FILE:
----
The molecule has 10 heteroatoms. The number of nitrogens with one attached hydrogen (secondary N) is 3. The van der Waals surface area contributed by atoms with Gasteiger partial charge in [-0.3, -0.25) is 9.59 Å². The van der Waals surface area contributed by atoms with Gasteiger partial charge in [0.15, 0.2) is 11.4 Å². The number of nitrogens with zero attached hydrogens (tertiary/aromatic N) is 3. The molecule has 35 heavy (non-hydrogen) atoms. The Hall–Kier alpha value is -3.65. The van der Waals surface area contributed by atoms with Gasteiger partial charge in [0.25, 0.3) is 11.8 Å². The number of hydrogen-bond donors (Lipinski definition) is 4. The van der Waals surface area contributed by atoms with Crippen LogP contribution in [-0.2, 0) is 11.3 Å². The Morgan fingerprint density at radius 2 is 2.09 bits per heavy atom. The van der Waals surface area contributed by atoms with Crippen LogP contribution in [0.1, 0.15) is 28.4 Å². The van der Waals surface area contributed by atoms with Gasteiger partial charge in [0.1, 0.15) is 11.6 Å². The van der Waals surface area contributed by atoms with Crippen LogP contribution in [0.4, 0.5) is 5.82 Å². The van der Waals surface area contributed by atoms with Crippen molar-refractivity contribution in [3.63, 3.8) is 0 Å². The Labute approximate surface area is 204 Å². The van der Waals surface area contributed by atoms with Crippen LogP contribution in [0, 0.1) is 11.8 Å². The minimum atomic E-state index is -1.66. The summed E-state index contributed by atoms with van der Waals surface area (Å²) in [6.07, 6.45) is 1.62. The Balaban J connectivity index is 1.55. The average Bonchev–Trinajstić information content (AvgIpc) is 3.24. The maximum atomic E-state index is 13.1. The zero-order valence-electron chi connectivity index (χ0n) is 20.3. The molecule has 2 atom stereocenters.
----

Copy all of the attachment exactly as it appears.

The molecule has 10 heteroatoms. The number of nitrogens with one attached hydrogen (secondary N) is 3. The van der Waals surface area contributed by atoms with Gasteiger partial charge in [-0.3, -0.25) is 9.59 Å². The van der Waals surface area contributed by atoms with Gasteiger partial charge in [0.15, 0.2) is 11.4 Å². The number of nitrogens with zero attached hydrogens (tertiary/aromatic N) is 3. The molecule has 35 heavy (non-hydrogen) atoms. The Hall–Kier alpha value is -3.65. The van der Waals surface area contributed by atoms with Gasteiger partial charge in [0.25, 0.3) is 11.8 Å². The number of hydrogen-bond donors (Lipinski definition) is 4. The van der Waals surface area contributed by atoms with Crippen LogP contribution in [-0.2, 0) is 11.3 Å². The Morgan fingerprint density at radius 2 is 2.09 bits per heavy atom. The van der Waals surface area contributed by atoms with Crippen LogP contribution in [0.1, 0.15) is 28.4 Å². The van der Waals surface area contributed by atoms with Gasteiger partial charge in [0.1, 0.15) is 11.6 Å². The van der Waals surface area contributed by atoms with Crippen LogP contribution in [0.4, 0.5) is 5.82 Å². The van der Waals surface area contributed by atoms with Crippen molar-refractivity contribution in [3.63, 3.8) is 0 Å². The Labute approximate surface area is 204 Å². The van der Waals surface area contributed by atoms with Crippen LogP contribution in [0, 0.1) is 11.8 Å². The minimum atomic E-state index is -1.66. The summed E-state index contributed by atoms with van der Waals surface area (Å²) in [6.07, 6.45) is 1.62. The Balaban J connectivity index is 1.55. The average Bonchev–Trinajstić information content (AvgIpc) is 3.24. The maximum atomic E-state index is 13.1. The zero-order valence-electron chi connectivity index (χ0n) is 20.3. The molecule has 2 atom stereocenters.